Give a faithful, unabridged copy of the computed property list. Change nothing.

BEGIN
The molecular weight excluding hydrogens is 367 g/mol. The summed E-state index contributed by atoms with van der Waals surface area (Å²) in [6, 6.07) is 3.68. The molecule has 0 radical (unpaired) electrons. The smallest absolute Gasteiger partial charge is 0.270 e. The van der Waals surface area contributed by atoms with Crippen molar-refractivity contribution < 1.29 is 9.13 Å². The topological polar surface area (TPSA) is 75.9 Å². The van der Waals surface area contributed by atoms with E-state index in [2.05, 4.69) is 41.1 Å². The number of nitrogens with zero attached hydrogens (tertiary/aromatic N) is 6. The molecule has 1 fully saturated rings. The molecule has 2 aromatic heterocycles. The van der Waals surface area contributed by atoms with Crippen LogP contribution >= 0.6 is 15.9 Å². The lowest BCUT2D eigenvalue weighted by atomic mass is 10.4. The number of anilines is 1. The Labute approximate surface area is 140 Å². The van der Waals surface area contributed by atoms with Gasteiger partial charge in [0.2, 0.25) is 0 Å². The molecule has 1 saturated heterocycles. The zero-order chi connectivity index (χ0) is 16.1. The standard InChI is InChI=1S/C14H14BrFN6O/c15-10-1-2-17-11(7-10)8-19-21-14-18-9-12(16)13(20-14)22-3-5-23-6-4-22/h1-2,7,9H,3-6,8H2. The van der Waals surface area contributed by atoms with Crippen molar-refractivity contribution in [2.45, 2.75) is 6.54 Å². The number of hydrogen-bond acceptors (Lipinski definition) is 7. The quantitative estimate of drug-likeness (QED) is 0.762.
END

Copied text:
The molecular weight excluding hydrogens is 367 g/mol. The summed E-state index contributed by atoms with van der Waals surface area (Å²) in [6, 6.07) is 3.68. The molecule has 0 radical (unpaired) electrons. The smallest absolute Gasteiger partial charge is 0.270 e. The van der Waals surface area contributed by atoms with Crippen molar-refractivity contribution < 1.29 is 9.13 Å². The topological polar surface area (TPSA) is 75.9 Å². The van der Waals surface area contributed by atoms with E-state index in [2.05, 4.69) is 41.1 Å². The number of nitrogens with zero attached hydrogens (tertiary/aromatic N) is 6. The molecule has 1 fully saturated rings. The molecule has 2 aromatic heterocycles. The van der Waals surface area contributed by atoms with Crippen LogP contribution >= 0.6 is 15.9 Å². The lowest BCUT2D eigenvalue weighted by atomic mass is 10.4. The number of anilines is 1. The Labute approximate surface area is 140 Å². The van der Waals surface area contributed by atoms with Gasteiger partial charge in [0.2, 0.25) is 0 Å². The molecule has 1 saturated heterocycles. The zero-order chi connectivity index (χ0) is 16.1. The standard InChI is InChI=1S/C14H14BrFN6O/c15-10-1-2-17-11(7-10)8-19-21-14-18-9-12(16)13(20-14)22-3-5-23-6-4-22/h1-2,7,9H,3-6,8H2. The van der Waals surface area contributed by atoms with Crippen molar-refractivity contribution in [2.45, 2.75) is 6.54 Å². The number of hydrogen-bond acceptors (Lipinski definition) is 7. The quantitative estimate of drug-likeness (QED) is 0.762.